For additional information, contact Colleen Lane at 215-698-7300, Ext. 112 or firstname.lastname@example.org. ••
Summer exhibit at history museum
More than 40 rare American flags will go on display alongside historic documents as part of Flags and Founding Documents, 1776 – Today, June 12 to Sept. 6, at the Museum of the American Revolution, 3rd and Chestnut streets.
The flags trace the evolution of the Stars and Stripes through the addition and subtraction of stars as new states joined the Union and the nation battled through the Civil War. Historic documents will include early printings of more than 16 different state constitutions.
The display of documents will include rare printings of the Bill of Rights and the proposed U.S. Constitution of 1787.
The 5,000-square-foot exhibit is included with regular museum admission. Tickets to the museum can be purchased by calling 215-253-6731 or at amrevmuseum.org.
The museum is open weekdays from 10 a.m. to 5 p.m. ••
Watch musical performance
Reform Congregation Keneseth Israel will present a free, virtual performance of To Bigotry No Sanction, a new cantata by composer Jonathan Comisar, on June 2, from 7 to 8 p.m.
The program includes an exclusive screening of the cantata, featuring members of the Philadelphia Orchestra and a choir.
All are welcome to watch on Vimeo.com at bit.ly/ki-tbns.
Commissioned by KI cantor Amy Levy and produced by KI Rabbi Lance J. Sussman, this new musical work is based on George Washington’s historic Letter to the Hebrew Congregation of Newport, Rhode Island, sent on Aug. 21, 1790. Reiterating the famous words that the congregational leader, Moses Seixas, had previously written to Washington, the president declared, “For happily the Government of the United States, which gives to bigotry no sanction, to persecution no assistance … ”
Comisar’s cantata embodies touchstones of Jewish and American music in an orchestral/choral setting.
The June 2 program includes an introduction to the performance that includes an actor playing George Washington reading excerpts of the historic letter that is considered to be the foundation of the American Jewish experience. In his letter, Washington also quotes the Hebrew Bible, writing, “every one shall sit in safety under his own vine and fig tree and there shall be none to make him afraid.”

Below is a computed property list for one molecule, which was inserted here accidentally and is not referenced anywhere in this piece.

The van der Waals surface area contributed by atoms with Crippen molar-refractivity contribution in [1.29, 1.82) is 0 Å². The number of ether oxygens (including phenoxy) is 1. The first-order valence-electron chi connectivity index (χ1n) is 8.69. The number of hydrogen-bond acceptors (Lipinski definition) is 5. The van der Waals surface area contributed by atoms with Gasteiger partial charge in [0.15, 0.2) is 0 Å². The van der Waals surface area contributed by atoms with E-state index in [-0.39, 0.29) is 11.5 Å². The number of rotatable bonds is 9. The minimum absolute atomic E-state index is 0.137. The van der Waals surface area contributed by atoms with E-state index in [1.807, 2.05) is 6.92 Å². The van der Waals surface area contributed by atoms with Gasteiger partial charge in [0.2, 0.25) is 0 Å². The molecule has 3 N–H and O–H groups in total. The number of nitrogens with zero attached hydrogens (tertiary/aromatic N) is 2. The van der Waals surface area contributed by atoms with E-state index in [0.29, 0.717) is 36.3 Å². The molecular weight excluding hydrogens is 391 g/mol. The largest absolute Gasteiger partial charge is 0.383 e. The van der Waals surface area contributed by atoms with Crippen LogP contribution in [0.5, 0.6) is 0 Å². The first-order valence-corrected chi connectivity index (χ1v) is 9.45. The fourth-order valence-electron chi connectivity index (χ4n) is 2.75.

Washington’s original letter is periodically on display at the National Museum of American Jewish History, on Independence Mall.
The performance is followed by a conversation with Comisar and Sussman, moderated by documentary filmmaker Sam Katz. ••
Visit Academy of Natural Sciences
The Academy of Natural Sciences of Drexel University, 1900 Benjamin Franklin Parkway, is offering a photographic exploration of the impact of flooding on communities around the world due to climate events through Oct. 17.
Gideon Mendel: Drowning World is a portrayal of the human condition within the context of climate change. The exhibition features 37 color photographs, a found-object display and a video that is the culmination of 10 years of work by award-winning photographer Gideon Mendel.
The images depict some of the poorest and some of the wealthiest communities in the world, including in the U.S., all exposed to the floodwater that envelops them. Mendel works in stills and video.
Two virtual programs are planned: June 24, as part of a Drexel University’s Climate Year Speaker Series on coastal waters, and a panel discussion in July about the effects of climate change on Philadelphia called Drowning World, Local Resilience: Preparing for a Warmer, Wetter Philadelphia.
For more information, visit ansp.org. ••
Check out Neon Museum
The Neon Museum of Philadelphia, 2140 Mount Vernon St., focuses on neon, Philly culture and roadside America through photos, paintings, sculpture and videos.
A special exhibition by historian and architect Joel Spivak is full of artifacts from the South Street Renaissance. It is a freewheeling journey through 300 years of South Street lunacy, from earliest foundations to hippie parades.
Museum admission is $10, or $5 for ages 7 to 12. Children under 7 are not admitted, and visitors under 16 must be accompanied by a supervising adult.
Members are admitted free with membership card. To become a member, visit https://neonmuseumofphiladelphia.com/participate#membership.
Special offers and events are available to members.
To book your visit, go to https://neonmuseumofphiladelphia.com/tickets. ••